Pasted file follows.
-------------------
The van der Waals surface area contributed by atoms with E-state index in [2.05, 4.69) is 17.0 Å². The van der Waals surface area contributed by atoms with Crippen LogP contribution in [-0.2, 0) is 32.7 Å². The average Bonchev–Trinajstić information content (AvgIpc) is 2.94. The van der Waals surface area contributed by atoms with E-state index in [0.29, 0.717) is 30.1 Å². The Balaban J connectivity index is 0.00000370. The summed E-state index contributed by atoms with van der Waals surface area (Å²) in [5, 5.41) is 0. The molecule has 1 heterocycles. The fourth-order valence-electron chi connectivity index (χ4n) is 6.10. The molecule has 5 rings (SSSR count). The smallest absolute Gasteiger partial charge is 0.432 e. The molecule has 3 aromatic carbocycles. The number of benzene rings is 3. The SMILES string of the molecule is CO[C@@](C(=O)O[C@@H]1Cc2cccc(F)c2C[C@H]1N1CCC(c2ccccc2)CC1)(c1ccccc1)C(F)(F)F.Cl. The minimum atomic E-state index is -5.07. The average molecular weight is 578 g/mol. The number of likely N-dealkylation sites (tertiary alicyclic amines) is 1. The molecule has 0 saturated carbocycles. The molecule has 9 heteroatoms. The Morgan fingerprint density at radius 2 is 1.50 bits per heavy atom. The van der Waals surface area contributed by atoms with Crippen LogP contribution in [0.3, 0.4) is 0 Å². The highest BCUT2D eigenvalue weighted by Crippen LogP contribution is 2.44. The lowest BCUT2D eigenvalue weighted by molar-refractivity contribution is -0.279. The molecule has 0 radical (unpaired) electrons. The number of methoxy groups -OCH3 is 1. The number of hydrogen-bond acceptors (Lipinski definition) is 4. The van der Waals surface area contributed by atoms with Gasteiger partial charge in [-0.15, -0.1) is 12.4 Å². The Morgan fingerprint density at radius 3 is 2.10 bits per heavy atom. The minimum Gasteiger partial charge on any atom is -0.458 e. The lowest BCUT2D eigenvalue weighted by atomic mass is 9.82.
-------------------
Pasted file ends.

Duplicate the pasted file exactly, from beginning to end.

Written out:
The van der Waals surface area contributed by atoms with E-state index in [2.05, 4.69) is 17.0 Å². The van der Waals surface area contributed by atoms with Crippen LogP contribution in [-0.2, 0) is 32.7 Å². The average Bonchev–Trinajstić information content (AvgIpc) is 2.94. The van der Waals surface area contributed by atoms with E-state index in [0.29, 0.717) is 30.1 Å². The Balaban J connectivity index is 0.00000370. The summed E-state index contributed by atoms with van der Waals surface area (Å²) in [5, 5.41) is 0. The molecule has 1 heterocycles. The fourth-order valence-electron chi connectivity index (χ4n) is 6.10. The molecule has 5 rings (SSSR count). The smallest absolute Gasteiger partial charge is 0.432 e. The molecule has 3 aromatic carbocycles. The number of benzene rings is 3. The SMILES string of the molecule is CO[C@@](C(=O)O[C@@H]1Cc2cccc(F)c2C[C@H]1N1CCC(c2ccccc2)CC1)(c1ccccc1)C(F)(F)F.Cl. The minimum atomic E-state index is -5.07. The average molecular weight is 578 g/mol. The number of likely N-dealkylation sites (tertiary alicyclic amines) is 1. The molecule has 0 saturated carbocycles. The molecule has 9 heteroatoms. The Morgan fingerprint density at radius 2 is 1.50 bits per heavy atom. The van der Waals surface area contributed by atoms with Crippen LogP contribution in [0.3, 0.4) is 0 Å². The highest BCUT2D eigenvalue weighted by Crippen LogP contribution is 2.44. The lowest BCUT2D eigenvalue weighted by molar-refractivity contribution is -0.279. The molecule has 0 radical (unpaired) electrons. The number of methoxy groups -OCH3 is 1. The number of hydrogen-bond acceptors (Lipinski definition) is 4. The van der Waals surface area contributed by atoms with Gasteiger partial charge in [-0.15, -0.1) is 12.4 Å². The Morgan fingerprint density at radius 3 is 2.10 bits per heavy atom. The minimum Gasteiger partial charge on any atom is -0.458 e. The lowest BCUT2D eigenvalue weighted by atomic mass is 9.82.